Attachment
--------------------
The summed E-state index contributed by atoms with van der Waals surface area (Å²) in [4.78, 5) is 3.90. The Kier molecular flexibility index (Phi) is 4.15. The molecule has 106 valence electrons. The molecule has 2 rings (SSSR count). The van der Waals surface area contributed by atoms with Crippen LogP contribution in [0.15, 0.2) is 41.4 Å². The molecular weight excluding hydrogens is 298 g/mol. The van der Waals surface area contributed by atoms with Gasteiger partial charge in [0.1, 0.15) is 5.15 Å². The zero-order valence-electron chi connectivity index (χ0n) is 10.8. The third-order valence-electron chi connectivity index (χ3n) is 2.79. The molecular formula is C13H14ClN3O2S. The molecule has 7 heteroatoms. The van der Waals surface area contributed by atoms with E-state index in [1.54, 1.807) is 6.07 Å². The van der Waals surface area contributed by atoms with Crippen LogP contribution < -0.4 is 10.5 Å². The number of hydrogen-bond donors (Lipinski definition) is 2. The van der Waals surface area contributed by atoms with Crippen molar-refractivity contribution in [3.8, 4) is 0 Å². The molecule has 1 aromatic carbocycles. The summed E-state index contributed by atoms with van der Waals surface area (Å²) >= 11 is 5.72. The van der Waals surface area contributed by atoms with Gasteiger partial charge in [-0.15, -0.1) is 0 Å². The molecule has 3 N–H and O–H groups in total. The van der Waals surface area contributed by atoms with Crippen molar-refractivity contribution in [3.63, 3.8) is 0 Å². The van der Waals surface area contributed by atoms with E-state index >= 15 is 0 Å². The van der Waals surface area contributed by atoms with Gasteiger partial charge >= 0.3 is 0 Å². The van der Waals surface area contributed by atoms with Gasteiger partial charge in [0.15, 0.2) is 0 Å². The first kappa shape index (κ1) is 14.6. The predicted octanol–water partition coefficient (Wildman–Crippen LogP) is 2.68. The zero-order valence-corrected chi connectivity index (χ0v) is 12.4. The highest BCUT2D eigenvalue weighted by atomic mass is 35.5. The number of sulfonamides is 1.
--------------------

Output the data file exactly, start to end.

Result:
The summed E-state index contributed by atoms with van der Waals surface area (Å²) in [4.78, 5) is 3.90. The Kier molecular flexibility index (Phi) is 4.15. The molecule has 106 valence electrons. The molecule has 2 rings (SSSR count). The van der Waals surface area contributed by atoms with Crippen LogP contribution in [0.15, 0.2) is 41.4 Å². The molecular weight excluding hydrogens is 298 g/mol. The van der Waals surface area contributed by atoms with Gasteiger partial charge in [0.1, 0.15) is 5.15 Å². The zero-order valence-electron chi connectivity index (χ0n) is 10.8. The third-order valence-electron chi connectivity index (χ3n) is 2.79. The molecular formula is C13H14ClN3O2S. The molecule has 7 heteroatoms. The van der Waals surface area contributed by atoms with E-state index in [1.54, 1.807) is 6.07 Å². The van der Waals surface area contributed by atoms with Crippen LogP contribution < -0.4 is 10.5 Å². The number of hydrogen-bond donors (Lipinski definition) is 2. The van der Waals surface area contributed by atoms with Crippen molar-refractivity contribution in [3.8, 4) is 0 Å². The molecule has 1 aromatic carbocycles. The summed E-state index contributed by atoms with van der Waals surface area (Å²) >= 11 is 5.72. The van der Waals surface area contributed by atoms with Gasteiger partial charge in [-0.15, -0.1) is 0 Å². The molecule has 3 N–H and O–H groups in total. The van der Waals surface area contributed by atoms with Crippen molar-refractivity contribution in [3.63, 3.8) is 0 Å². The van der Waals surface area contributed by atoms with E-state index >= 15 is 0 Å². The van der Waals surface area contributed by atoms with Gasteiger partial charge >= 0.3 is 0 Å². The van der Waals surface area contributed by atoms with Gasteiger partial charge in [0.15, 0.2) is 0 Å². The first kappa shape index (κ1) is 14.6. The predicted octanol–water partition coefficient (Wildman–Crippen LogP) is 2.68. The zero-order valence-corrected chi connectivity index (χ0v) is 12.4. The highest BCUT2D eigenvalue weighted by atomic mass is 35.5. The number of sulfonamides is 1.